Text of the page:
We recently had a little musical fireside in which four missionaries with outstanding musical talent performed for a group of people in our Stake Center. Two were music majors (including one who was at the Peabody Conservatory before coming on a mission) and the other two had been playing for years. Violin, mandolin, piano and guitar – a nice combination you don’t hear everyday.
The highlight of the evening (other than the unplanned entertainment from a cute little girl in a flowing dress who stood in front of the stage and danced energetically and gracefully during much of the music) was probably their special arrangement of “How Great Thou Art.” During this number, one long-time investigator reported that she felt the Spirit strongly confirming that she needed to be baptized. She was baptized Monday morning. Music on Saturday, baptism on Monday. Not bad! Sure glad we had that hastily thrown-together event! And I’m mighty grateful for the missionaries who, unbeknownst to me, had been quietly preparing for such an event in case an opportunity arose. They had been practicing together on preparation days for a couple of months since they were all in the same area (three companionships in three nearby wards were involved).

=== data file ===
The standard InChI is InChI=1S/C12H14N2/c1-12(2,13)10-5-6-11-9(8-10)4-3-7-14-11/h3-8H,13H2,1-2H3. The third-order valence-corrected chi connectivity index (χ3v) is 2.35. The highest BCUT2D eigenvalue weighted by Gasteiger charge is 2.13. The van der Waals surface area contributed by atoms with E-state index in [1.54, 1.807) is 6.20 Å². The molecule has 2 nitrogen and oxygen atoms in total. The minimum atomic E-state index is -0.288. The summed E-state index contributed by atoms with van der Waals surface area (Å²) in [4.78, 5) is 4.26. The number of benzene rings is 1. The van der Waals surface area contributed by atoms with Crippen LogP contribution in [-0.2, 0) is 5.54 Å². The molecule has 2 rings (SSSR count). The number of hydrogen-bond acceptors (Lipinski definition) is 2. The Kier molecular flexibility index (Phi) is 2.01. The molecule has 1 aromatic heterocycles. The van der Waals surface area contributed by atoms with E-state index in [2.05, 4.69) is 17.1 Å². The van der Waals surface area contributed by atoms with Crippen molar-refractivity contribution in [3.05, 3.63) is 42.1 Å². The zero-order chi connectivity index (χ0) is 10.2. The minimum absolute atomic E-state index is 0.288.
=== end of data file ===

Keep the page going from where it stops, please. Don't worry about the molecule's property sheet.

I’m also grateful that the Mission President was supportive and has allowed them to have instruments with them that they can practice occasionally on their missions. One of the music majors said it was interesting to note that he’s felt his musical talents grow faster while on a mission, when he has a lot less time to practice, than before his mission. “Less practice, better sound – go figure.” This kind of blessing undoubtedly won’t be given to all those who sacrifice the pursuit of their musical or other talents for missionary service, but I’m glad it happened in at least one case.
I wonder how often music plays a role in helping people accept the Gospel. It’s certainly an important part of worship, and can open channels to the heart and mind that mere discourse cannot.